The new archetypes herein follow a similar trend: The Eldritch Witch, for example, would be, surprise, the archetype for hex bolts/hex forged, with the fey-touched witch the specialist for the fey-themed hexes, one that receives a fey familiar, whose table collates two levels per row, which is slightly problematic from a RAW/convention-perspective. The harrowed harlequin is interesting and receives several social skills as well as a gremlin familiar. Weird: Adding damage to feint attacks at high levels is a bit wonky in its implementation…and does not specify a range, whether only the witch can use it for her own feints, etc. – after all…you don’t want to get into melee with a full caster. The madness matriarch may cause insanities and the mystic astrologer is one of the more interesting ones, sporting some solid fate-based rerolls and similar abilities. The high-level option to negate actions retroactively, gained at 18th level, is pretty cool in theory, but its wording is mega-opaque and needs clarification.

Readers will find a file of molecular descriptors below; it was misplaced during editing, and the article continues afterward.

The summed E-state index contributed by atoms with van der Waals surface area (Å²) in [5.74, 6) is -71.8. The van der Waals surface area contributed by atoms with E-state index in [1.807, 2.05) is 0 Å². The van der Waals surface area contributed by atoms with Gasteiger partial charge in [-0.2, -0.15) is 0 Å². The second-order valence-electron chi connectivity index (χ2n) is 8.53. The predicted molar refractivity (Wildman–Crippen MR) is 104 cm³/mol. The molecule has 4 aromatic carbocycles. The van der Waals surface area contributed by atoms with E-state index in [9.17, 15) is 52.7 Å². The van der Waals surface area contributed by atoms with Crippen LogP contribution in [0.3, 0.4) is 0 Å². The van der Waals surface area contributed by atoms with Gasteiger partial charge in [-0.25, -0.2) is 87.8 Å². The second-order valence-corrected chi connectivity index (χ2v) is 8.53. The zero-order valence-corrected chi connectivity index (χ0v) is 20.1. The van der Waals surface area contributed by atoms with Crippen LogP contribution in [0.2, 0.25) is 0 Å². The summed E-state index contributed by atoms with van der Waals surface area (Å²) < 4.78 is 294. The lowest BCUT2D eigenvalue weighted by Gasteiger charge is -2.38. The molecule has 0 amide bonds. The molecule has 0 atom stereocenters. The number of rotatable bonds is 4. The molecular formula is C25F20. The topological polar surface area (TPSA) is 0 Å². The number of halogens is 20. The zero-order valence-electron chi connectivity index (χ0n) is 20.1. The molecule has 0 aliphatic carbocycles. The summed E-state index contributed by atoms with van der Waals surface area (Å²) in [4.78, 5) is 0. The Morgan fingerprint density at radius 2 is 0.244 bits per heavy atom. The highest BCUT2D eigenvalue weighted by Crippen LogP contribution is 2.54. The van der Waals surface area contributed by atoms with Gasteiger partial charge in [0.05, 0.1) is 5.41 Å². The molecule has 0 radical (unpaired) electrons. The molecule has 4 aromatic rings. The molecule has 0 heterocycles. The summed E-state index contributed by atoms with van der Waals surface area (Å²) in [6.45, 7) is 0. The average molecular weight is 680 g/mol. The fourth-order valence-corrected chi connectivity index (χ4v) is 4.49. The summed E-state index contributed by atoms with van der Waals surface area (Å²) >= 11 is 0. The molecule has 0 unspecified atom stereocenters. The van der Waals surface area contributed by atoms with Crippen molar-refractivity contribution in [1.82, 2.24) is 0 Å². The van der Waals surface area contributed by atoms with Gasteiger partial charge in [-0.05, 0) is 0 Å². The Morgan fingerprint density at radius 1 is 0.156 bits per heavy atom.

The occult scholar receives more brainy skills and is a expert scroll-user, while the shadow mistress, bingo, would be the shadow hex-themed archetype of the collection. The pdf concludes with 3 sample characters, 2 at CR 4 (elven fey-touched + human madness matriarch) and a CR 8 serpentfolk eldritch witch.
Editing and formatting are issues on a formal and rules-level. From apostrophe-hiccups and similar typos, the pdf lacks italicization for pretty much every spell and violates rules-formatting in several instances., rendering the content more opaque than it should be. Frustratingly, not to the point where the pdf is not operational, mind you…but yeah, you’ll have to reread some passages and will stumble over oddness here and there. The pdf adheres to a 2-column, full-color layout-standard with decent stock art. The pdf is internally hyperlinked and fully bookmarked.